DW canoeists make swift get away after race delay

This Is Wiltshire: Competitors get off to a flying start on the Kennet and Avon Competitors get off to a flying start on the Kennet and Avon

Competitiors in the Devizes to Westminster canoe race were champing at the bit to get away from Devizes Wharf this morning after the start was delayed because of the discovery of a body in the canal.

Canoeists from all over Britain had been arriving at the Wharf from 5am for the scheduled start at 7am but because the body had been found in the canal just 100 metres or so from the start line, police asked the organisers to hold off sending canoeists through.

Eventually, chief umpire Guy Dresser announced that the race would begin at 9.30am.

First away was 71-year-old former soldier from Burbage, Bob Norbury, who is competing in the single kayak section to raise money for Armed Services charities.

Mr Norbury, who will become the oldest person to have completed the DW challenge if he successfully arrives at Westminster, said: “I’ve asked if I can be first away as I will be so slow, everyone else will pass me.”

Mr Norbury wore a sign on his back reading: “71-year-old Knacker. Please pass.”

As the new start time approached, crews assembled on the water close to the start line and once Mr Norbury had been flagged away by town mayor Pete Smith, starter Sally Peake was almost overwhelmed by the rush of canoeists eager to be off on the 125-mile route to Westminster Bridge.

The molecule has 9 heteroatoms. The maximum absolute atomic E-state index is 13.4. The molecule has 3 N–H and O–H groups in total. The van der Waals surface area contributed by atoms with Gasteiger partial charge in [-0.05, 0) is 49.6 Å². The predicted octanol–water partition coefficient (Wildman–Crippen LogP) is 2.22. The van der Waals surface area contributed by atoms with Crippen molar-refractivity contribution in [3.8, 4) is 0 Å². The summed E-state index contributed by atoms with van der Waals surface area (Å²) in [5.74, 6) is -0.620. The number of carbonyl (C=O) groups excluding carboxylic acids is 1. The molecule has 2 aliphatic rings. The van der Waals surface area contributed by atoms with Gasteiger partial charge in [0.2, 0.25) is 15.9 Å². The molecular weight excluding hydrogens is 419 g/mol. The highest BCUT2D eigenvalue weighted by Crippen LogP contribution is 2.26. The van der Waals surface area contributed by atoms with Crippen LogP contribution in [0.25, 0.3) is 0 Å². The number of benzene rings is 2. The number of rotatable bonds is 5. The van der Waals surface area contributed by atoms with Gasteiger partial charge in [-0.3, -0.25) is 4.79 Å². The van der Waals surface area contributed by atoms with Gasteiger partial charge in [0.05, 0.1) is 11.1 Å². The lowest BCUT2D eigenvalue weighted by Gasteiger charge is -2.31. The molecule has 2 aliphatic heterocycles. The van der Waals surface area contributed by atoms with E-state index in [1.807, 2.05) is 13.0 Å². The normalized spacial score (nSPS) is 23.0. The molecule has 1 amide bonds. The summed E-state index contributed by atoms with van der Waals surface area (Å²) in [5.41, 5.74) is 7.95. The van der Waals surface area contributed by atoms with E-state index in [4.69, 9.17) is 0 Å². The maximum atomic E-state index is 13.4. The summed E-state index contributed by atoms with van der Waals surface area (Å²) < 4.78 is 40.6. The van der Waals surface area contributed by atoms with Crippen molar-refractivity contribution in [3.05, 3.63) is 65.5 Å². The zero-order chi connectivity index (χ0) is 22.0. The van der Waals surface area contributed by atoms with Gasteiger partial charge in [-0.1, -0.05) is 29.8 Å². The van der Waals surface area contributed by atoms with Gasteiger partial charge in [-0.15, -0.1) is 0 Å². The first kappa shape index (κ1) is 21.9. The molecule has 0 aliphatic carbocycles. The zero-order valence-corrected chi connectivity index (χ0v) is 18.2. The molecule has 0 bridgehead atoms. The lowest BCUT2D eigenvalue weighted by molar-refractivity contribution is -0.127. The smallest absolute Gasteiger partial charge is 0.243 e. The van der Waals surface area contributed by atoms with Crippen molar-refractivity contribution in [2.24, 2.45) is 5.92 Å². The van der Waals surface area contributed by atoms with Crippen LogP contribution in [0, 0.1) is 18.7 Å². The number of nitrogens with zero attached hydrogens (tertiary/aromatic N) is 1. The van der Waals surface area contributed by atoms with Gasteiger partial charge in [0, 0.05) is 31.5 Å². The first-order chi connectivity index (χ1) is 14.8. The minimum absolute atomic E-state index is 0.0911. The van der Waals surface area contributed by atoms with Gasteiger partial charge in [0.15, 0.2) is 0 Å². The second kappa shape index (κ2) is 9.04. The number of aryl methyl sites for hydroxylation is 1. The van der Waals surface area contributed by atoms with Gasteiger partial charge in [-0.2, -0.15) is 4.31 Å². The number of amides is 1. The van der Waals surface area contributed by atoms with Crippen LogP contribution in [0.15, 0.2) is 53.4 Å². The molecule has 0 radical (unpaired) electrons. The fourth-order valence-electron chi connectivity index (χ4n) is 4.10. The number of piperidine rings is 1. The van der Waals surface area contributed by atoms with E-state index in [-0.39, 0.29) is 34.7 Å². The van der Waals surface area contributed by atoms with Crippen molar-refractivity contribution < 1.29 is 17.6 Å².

Coun Smith said: “I can’t imagine doing what they’re doing. I think they are amazing. I wish them all luck.”

The competitors leaving today, junior doubles, singles, junior/vet combinations and Endeavour crews, will all break their journeys overnight at allotted camp sites along the route.

Tomorrow, the senior doubles will leave the Wharf. They will be paddling non-stop and will leave according to the optimum time they hope to reach the River Thames, where the tide will aid their race to the finish. The course record still stands at a l5 hours 34 minutes, set in exceptional conditions in 1979. A more realistic record was set in 2010 of 17 hours 30 minutes.

Most senior doubles contestants will be happy to finish within 24 hours.

Among those leaving tomorrow will be Sydney Olympics rowing gold medallist Ben Hunt-Davis who entered the DW a couple of years ago.

He said: “We made it to Reading in 2012 and that was it. Matt Parish and I have been paddling together since September and working very hard on becoming paddlers, not rowers who paddle.”

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